Final Preparations Underway For Centennial Celebration
June 09, 2003
Tom Farrell, 605/745-1130
Superintendent Linda L. Stoll announced today final preparations are underway to host activities marking the park’s first one hundred years over the weekend of June 13, 14, and 15th. Events begin Friday afternoon with registration for an all-employee reunion. Currently, there are just under four hundred former employees and family signed up for the event. Friday’s activities include an open house for the 100th Anniversary Art Show from 6:30 p.m. to 8:30 p.m. in the Visitor Center. Afterwards, there will be a special campfire program beginning at 9 p.m. at the park’s campground amphitheater.
Saturday, there will be free cave tours and many activities occurring in and around the park’s visitor center. These include American Indian and Mountain Man skill demonstrations of quillwork, beadwork, blacksmithing, and muzzle loading. Indian games for kids and special hikes and presentations will also be offered. The day’s events end with a banquet and entertainment with a portrayal of President Theodore Roosevelt and singing and hoop dancing by noted Lakota artist Kevin Locke. Reservations are required for the banquet but not for the program.
Shuttle busses from an overflow parking area will be used. People with reservations for Saturday’s banquet need to arrive in the park no later than 5:45 p.m. to allow time to be bussed to the campground for the presentation of the colors. The last bus to the campground for dinner and the program will leave the overflow parking area at 7 p.m.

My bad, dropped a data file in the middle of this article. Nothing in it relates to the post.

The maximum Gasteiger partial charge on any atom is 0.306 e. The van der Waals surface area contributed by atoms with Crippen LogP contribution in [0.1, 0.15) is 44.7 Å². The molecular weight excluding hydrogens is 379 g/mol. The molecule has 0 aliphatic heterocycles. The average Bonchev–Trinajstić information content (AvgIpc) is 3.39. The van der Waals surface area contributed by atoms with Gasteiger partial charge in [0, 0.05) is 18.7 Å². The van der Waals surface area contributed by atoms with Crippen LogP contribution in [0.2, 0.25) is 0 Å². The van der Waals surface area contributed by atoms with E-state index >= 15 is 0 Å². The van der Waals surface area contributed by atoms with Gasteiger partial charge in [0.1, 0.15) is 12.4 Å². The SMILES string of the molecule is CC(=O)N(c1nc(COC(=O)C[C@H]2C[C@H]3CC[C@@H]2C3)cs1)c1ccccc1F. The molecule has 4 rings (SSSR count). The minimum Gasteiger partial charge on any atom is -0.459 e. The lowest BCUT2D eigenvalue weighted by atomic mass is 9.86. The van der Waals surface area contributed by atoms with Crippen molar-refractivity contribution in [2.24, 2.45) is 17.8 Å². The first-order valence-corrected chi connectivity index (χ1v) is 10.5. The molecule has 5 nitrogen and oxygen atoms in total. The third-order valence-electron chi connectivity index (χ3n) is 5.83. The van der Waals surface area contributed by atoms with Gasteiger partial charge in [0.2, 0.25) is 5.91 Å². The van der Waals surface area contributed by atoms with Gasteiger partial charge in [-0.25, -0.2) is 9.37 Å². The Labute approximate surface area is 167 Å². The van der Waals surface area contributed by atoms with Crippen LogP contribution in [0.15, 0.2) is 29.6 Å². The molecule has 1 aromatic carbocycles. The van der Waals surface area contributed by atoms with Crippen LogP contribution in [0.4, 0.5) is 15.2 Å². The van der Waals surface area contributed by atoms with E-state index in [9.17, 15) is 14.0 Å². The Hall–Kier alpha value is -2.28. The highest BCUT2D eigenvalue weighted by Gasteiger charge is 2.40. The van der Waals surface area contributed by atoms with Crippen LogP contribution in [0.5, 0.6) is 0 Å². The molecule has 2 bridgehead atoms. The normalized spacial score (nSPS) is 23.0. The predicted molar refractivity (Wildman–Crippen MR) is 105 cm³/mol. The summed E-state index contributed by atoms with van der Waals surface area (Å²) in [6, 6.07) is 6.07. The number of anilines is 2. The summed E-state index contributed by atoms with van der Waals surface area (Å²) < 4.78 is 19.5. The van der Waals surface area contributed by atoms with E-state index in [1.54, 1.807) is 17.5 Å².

Sunday, in addition to the cultural demonstrations, there will be a Volksmarch along the Lookout Point Trail. Registration is from 8 a.m. to 11 a.m. on the Visitor Center front lawn. Superintendent Stoll said, “The park has always enjoyed strong local support, and we would like to use this weekend to thank people in the surrounding area for their assistance over the years.”
For more centennial information, check the park’s website at www.nps.gov/wica/.
Did You Know?
Fire is an important factor in protecting the prairie. Historically, fires burned across the prairie every 4 to 7 years. Fires burn the small trees that would otherwise march across the prairie and turn the grasslands to forest.